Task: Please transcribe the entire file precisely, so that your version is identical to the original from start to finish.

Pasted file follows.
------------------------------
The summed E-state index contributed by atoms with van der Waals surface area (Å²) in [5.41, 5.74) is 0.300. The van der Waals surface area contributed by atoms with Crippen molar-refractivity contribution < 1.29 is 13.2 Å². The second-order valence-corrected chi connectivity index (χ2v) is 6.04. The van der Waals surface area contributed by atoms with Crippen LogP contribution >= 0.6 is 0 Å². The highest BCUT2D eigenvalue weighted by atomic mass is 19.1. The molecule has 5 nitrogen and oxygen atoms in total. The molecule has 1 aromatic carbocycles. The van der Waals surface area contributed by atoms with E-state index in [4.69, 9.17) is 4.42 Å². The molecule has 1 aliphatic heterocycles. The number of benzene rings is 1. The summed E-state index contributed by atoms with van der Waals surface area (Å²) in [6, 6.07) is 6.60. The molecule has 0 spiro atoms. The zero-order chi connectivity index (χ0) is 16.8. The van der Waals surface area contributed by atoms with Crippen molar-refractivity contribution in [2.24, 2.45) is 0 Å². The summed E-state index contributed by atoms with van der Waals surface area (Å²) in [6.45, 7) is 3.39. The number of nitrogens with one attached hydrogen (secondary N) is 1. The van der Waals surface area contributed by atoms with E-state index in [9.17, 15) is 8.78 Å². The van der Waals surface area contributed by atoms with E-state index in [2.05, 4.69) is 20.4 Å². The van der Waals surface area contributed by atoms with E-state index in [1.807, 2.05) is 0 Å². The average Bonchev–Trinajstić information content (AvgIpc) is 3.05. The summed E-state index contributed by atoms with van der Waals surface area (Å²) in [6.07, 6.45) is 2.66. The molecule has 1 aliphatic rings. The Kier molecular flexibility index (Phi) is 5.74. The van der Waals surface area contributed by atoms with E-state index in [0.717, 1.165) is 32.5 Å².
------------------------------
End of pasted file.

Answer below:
The summed E-state index contributed by atoms with van der Waals surface area (Å²) in [5.41, 5.74) is 0.300. The van der Waals surface area contributed by atoms with Crippen molar-refractivity contribution < 1.29 is 13.2 Å². The second-order valence-corrected chi connectivity index (χ2v) is 6.04. The van der Waals surface area contributed by atoms with Crippen LogP contribution >= 0.6 is 0 Å². The highest BCUT2D eigenvalue weighted by atomic mass is 19.1. The molecule has 5 nitrogen and oxygen atoms in total. The molecule has 1 aromatic carbocycles. The van der Waals surface area contributed by atoms with E-state index in [4.69, 9.17) is 4.42 Å². The molecule has 1 aliphatic heterocycles. The number of benzene rings is 1. The summed E-state index contributed by atoms with van der Waals surface area (Å²) in [6, 6.07) is 6.60. The molecule has 0 spiro atoms. The zero-order chi connectivity index (χ0) is 16.8. The van der Waals surface area contributed by atoms with Crippen molar-refractivity contribution in [2.24, 2.45) is 0 Å². The summed E-state index contributed by atoms with van der Waals surface area (Å²) in [6.45, 7) is 3.39. The number of nitrogens with one attached hydrogen (secondary N) is 1. The van der Waals surface area contributed by atoms with E-state index in [9.17, 15) is 8.78 Å². The van der Waals surface area contributed by atoms with E-state index in [2.05, 4.69) is 20.4 Å². The van der Waals surface area contributed by atoms with E-state index in [1.807, 2.05) is 0 Å². The average Bonchev–Trinajstić information content (AvgIpc) is 3.05. The summed E-state index contributed by atoms with van der Waals surface area (Å²) in [6.07, 6.45) is 2.66. The molecule has 1 aliphatic rings. The Kier molecular flexibility index (Phi) is 5.74. The van der Waals surface area contributed by atoms with E-state index in [0.717, 1.165) is 32.5 Å².